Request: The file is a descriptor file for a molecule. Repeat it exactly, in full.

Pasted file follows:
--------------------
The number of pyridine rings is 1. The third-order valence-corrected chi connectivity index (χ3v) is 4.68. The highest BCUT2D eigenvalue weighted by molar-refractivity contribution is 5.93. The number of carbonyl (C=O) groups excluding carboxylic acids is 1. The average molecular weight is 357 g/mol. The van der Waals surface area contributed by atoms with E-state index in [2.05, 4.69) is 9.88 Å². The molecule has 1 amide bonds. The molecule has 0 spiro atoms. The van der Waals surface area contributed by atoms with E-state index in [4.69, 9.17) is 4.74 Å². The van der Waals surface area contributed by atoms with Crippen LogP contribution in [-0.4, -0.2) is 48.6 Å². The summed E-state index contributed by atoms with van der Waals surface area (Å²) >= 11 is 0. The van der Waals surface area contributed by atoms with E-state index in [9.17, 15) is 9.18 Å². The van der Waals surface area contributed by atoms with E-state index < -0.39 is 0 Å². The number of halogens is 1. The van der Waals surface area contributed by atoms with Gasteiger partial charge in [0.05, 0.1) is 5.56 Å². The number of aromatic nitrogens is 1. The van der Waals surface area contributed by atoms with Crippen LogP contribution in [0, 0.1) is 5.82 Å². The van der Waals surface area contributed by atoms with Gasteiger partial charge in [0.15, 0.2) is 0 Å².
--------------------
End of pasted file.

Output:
The number of pyridine rings is 1. The third-order valence-corrected chi connectivity index (χ3v) is 4.68. The highest BCUT2D eigenvalue weighted by molar-refractivity contribution is 5.93. The number of carbonyl (C=O) groups excluding carboxylic acids is 1. The average molecular weight is 357 g/mol. The van der Waals surface area contributed by atoms with E-state index in [2.05, 4.69) is 9.88 Å². The molecule has 1 amide bonds. The molecule has 0 spiro atoms. The van der Waals surface area contributed by atoms with E-state index in [4.69, 9.17) is 4.74 Å². The van der Waals surface area contributed by atoms with Crippen LogP contribution in [-0.4, -0.2) is 48.6 Å². The summed E-state index contributed by atoms with van der Waals surface area (Å²) >= 11 is 0. The van der Waals surface area contributed by atoms with E-state index in [9.17, 15) is 9.18 Å². The van der Waals surface area contributed by atoms with E-state index < -0.39 is 0 Å². The number of halogens is 1. The van der Waals surface area contributed by atoms with Gasteiger partial charge in [0.05, 0.1) is 5.56 Å². The number of aromatic nitrogens is 1. The van der Waals surface area contributed by atoms with Crippen LogP contribution in [0, 0.1) is 5.82 Å². The van der Waals surface area contributed by atoms with Gasteiger partial charge in [0.15, 0.2) is 0 Å².